Good communication and helpful with providing us the information we needed to break lease. Thank you Sarah and Ann Sarah Ryan
Thousands of Brisbane homeowners are acting illegally by drawing an income from a dual-living arrangement on their property, a property law expert has warned.
Many homeowners may not be aware that renting out a granny flat or separate area of a house is in most cases considered illegal by the Brisbane City Council, warned Darryl Richards, director of Certus Legal Group.
Mr Richards said his team had consistently represented homeowners unwittingly caught out by the regulation.
“It’s widespread across the city,” he said. “We’ve done dozens and dozens and dozens in the past couple of years.”
The rule for granny flats was clearly outlined on the council website: you don’t need a development application if it’s within certain specifications, but if you wanted to rent it out to someone who isn’t a member of your “household”, that is where it would become an issue.
“A household is a group of people who intend to live together in the long term and share the common necessities of life,” Mr Richards said. The granny flat page on the council website also defines what it considers a household.
Part of the issue is that the rule not only extends to stand alone granny flats but anything that constitutes as more than one “household” on a single property.
“They need to have access to the entirety of the dwelling, they can’t have keys to just one part,” Mr Richards said.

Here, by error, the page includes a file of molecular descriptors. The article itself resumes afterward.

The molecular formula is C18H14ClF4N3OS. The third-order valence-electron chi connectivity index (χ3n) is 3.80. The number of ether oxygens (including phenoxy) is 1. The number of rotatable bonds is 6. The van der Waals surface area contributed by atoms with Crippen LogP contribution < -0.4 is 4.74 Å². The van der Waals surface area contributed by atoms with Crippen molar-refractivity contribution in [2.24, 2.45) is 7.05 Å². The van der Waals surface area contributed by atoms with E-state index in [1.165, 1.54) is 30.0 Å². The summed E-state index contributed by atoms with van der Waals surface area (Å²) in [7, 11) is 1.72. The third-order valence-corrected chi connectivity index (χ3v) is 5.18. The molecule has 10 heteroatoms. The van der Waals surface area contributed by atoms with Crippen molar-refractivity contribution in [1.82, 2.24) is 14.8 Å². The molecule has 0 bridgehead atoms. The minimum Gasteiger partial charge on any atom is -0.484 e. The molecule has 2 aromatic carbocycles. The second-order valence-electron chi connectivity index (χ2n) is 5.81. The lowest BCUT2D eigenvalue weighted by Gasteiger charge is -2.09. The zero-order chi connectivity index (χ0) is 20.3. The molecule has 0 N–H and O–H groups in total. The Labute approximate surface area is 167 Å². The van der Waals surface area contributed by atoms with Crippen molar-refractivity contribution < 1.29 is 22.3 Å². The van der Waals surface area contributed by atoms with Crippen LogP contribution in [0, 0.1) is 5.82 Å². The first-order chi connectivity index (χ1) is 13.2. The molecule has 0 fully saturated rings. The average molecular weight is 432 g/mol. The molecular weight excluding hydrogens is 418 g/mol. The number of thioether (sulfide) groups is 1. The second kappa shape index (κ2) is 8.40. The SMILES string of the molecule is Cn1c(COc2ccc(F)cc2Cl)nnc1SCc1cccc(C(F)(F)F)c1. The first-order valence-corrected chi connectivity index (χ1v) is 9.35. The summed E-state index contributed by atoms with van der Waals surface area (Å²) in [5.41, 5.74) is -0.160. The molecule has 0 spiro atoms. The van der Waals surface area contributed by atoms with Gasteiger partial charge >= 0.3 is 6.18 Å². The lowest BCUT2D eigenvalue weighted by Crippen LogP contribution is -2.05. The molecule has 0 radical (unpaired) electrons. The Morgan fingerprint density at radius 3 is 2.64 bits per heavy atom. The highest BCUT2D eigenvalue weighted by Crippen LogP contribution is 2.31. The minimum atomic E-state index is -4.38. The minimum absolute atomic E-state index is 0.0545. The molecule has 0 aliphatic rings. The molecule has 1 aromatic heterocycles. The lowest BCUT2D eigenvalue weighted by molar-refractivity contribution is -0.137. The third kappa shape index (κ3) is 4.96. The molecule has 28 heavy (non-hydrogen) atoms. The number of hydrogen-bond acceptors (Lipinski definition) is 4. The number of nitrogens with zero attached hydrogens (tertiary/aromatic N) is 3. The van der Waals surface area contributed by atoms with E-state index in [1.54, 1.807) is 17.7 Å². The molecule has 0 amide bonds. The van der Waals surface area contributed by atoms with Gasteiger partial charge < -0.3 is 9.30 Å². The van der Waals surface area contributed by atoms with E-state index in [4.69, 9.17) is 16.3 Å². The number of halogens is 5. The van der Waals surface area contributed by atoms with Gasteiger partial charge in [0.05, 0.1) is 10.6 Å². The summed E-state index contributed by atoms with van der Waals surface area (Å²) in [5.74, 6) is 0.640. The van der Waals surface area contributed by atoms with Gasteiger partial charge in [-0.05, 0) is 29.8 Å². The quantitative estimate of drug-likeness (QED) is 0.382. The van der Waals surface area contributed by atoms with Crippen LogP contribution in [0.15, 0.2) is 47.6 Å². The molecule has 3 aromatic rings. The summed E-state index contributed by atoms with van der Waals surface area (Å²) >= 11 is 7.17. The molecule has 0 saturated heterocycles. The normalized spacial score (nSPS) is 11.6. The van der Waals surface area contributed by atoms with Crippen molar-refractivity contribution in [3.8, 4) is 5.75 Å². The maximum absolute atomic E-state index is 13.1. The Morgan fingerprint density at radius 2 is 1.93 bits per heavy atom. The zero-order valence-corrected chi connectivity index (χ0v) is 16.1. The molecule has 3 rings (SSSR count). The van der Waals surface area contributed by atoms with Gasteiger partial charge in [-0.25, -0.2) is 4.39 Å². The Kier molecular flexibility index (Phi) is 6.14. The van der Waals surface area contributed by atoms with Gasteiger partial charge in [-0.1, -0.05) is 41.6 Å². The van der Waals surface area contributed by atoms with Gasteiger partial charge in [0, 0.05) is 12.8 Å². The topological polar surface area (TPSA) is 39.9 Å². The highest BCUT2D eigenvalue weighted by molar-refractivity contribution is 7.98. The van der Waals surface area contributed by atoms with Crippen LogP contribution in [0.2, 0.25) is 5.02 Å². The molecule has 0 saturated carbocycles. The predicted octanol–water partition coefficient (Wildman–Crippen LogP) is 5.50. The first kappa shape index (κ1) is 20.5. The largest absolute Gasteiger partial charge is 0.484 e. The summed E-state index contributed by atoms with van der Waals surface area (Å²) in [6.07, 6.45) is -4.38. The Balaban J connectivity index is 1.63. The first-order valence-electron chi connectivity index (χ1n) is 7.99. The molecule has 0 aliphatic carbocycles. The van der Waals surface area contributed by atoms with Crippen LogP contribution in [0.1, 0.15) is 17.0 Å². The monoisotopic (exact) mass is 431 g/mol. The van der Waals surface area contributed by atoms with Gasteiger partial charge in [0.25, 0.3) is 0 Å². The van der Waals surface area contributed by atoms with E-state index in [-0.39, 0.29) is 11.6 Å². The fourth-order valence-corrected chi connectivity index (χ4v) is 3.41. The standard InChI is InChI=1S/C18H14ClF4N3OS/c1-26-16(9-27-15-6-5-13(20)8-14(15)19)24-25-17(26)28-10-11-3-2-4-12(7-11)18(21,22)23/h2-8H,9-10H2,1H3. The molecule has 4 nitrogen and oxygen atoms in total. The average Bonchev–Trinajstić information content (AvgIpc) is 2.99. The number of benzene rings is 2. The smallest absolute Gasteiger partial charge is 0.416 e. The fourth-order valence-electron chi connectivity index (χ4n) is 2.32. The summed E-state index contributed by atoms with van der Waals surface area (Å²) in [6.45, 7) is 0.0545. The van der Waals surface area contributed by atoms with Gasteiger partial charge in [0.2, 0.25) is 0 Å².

In his opinion that left renting out separate, self-contained floors or flats totally off-limits, and renting out rooms a separately a grey area.
However, rental expert Angela Ballard said this would be difficult to prove.
“I can’t see how they’d have a leg to stand on if someone took a room in your own household and you were sharing a kitchen in a bathroom in your house,” Dr Ballard said.
“How would you police that? If you share a fridge, how are you going to show you aren’t sharing the necessities for life?”
Mr Richards said until December last year, there was a clear course of action once council officers came knocking.
Everything within the home needed to be brought up to council standards for a multiple unit dwelling and an application lodged with council for a material change of use. That cost about $8500 before December, but now it can run up to $30,000.
“[Affected homeowners now] just cease the use. When it was $8500 it was viable and worthwhile to keep doing it,” Mr Richards said. “I think we may have a way through, but we’d have to test that through court and no one’s been willing to spend the money to try it.
“What we tend do now is sue the person who sold it to them and had it set up to [rent out].”
He was of the view that the vendors exploited the purchasers by using an illegal use as a selling point.
“There were definitely some builders and marketers making higher profits by saying you could rent it out and make a certain profit,” Mr Richards said.
Dr Ballard said the council oversight was necessary to prevent renters entering into unsafe living situations or being exploited.
“If it doesn’t cover off all the legal requirements, then yeah they should be done! They’re making money off of people whose lives are in their hands,” she said.
“It’s all very well for someone who owns a property to throw something up in the backyard and then make money off of people. That brings certain responsibility.”